B) THE LEFT BRANCH
The oldest traces of the Tiber mills are found on the left branch of the river; it was, however, less used than the right one due to its reduced water flow.
The first textual references to the mills are found in texts of the 1300s, but the first graphic evidence is a drawing by "Anonymous Escurialensis" (after a drawing by Giuliano da Sangallo), dated between 1485 and 1514 (pict. B1), that shows three mills on the Tiber's left branch just upstream from the Ponte Fabricio, and an engraving by Hieronymus Cock dated 1530-34 (pict. B2) that shows two mills, also just upstream from the Fabricio bridge, one anchored to the left bank and the other to the island.
All later images show a single mill, or two placed side by side, but located upstream, on the Regola bank.
In particular two mills are shown by Silvestro Peruzzi (1564-65) and by Giovanni Maggi (1625) (pict. B3); Maggi drew them not to scale and located in front of S.Vincenzo and Anastasio at the Regola, further upstream than where they probably really were.
A single mill is indicated in the maps of Antonio Tempesta (1593), Matteo Greuter (1618), G.B.Falda (1676) (pict. B4) and G.B.Nolli (1748) (pict. B5).
This mill is known (1620) as "mola di S.Andrea al Portone delli Hebrei" [mill of S.Andrea at the Door of the Jews], as it was located near one of the 5 doors, clearly visible in the Falda and Nolli maps, that enclosed the Jewish Ghetto constituted by Papal Bull in 1555. The doors were definitively unhinged only in 1848.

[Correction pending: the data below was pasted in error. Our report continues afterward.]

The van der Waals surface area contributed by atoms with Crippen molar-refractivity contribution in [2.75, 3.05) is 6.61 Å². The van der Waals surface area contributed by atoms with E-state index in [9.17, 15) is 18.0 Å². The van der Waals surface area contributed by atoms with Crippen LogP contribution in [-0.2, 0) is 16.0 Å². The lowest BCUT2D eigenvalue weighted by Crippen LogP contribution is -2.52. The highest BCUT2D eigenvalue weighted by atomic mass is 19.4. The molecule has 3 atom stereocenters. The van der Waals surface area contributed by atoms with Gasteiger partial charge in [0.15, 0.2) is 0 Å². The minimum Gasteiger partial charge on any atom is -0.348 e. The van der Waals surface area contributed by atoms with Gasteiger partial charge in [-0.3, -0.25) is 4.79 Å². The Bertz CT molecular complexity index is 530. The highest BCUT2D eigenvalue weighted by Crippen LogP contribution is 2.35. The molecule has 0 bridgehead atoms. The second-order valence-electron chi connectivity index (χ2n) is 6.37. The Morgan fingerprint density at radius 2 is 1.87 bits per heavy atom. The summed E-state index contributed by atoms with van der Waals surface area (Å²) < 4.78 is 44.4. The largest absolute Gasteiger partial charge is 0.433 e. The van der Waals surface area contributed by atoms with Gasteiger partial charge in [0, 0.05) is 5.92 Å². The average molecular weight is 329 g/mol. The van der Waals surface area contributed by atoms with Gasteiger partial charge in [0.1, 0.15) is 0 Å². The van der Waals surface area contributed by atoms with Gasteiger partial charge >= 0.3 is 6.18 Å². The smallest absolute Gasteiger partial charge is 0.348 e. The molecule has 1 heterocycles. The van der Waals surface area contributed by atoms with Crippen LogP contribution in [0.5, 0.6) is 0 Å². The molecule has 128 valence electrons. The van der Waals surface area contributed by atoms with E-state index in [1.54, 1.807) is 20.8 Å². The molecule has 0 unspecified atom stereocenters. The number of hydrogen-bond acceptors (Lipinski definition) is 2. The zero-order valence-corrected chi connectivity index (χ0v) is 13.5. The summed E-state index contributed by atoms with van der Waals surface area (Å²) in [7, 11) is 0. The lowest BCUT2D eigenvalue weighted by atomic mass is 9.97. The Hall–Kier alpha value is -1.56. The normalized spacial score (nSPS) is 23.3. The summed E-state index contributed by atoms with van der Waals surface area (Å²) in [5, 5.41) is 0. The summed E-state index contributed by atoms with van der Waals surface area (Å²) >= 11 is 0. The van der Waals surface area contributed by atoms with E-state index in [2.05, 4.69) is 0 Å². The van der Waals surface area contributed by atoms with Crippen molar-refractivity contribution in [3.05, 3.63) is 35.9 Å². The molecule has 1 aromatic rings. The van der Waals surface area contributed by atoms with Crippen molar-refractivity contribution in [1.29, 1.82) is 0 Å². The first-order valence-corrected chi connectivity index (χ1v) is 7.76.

Andrea Chiesa, engineer from Bologna, appointed together with Gambarini to study the Tiber, also reported in 1745 that in the left branch of the river near the island there was only one mill, known as "Mola di Ghetto" [mill of the Ghetto], located in correspondence with the north end of the island and therefore near Monte Cenci as shown in the 1746 map (pict. B6).
The last citation of this mill is dated 1810; the mill, therefore, completely disappeared in the beginning of the 1800s.
The last known mill on the Tiber's left branch is the so-called "mola terragna" [mill with foundations] located on the island (not floating). In a census it was numbered as 43 and 44 of "Via delle mole di S.Bartolomeo" [Street of the Mills of St Bartolomeo]. Starting in 1826 it is found, under the name of the "Giuditta" mill, in the records of the "Specchi Dimostrativi" [Demonstrative Reports] of grinding (see also para. D). Its location is shown on the Lanciani map (end of XIX century - pict. B7) together with the long wall of pilings which directs the flow of the water to the mill.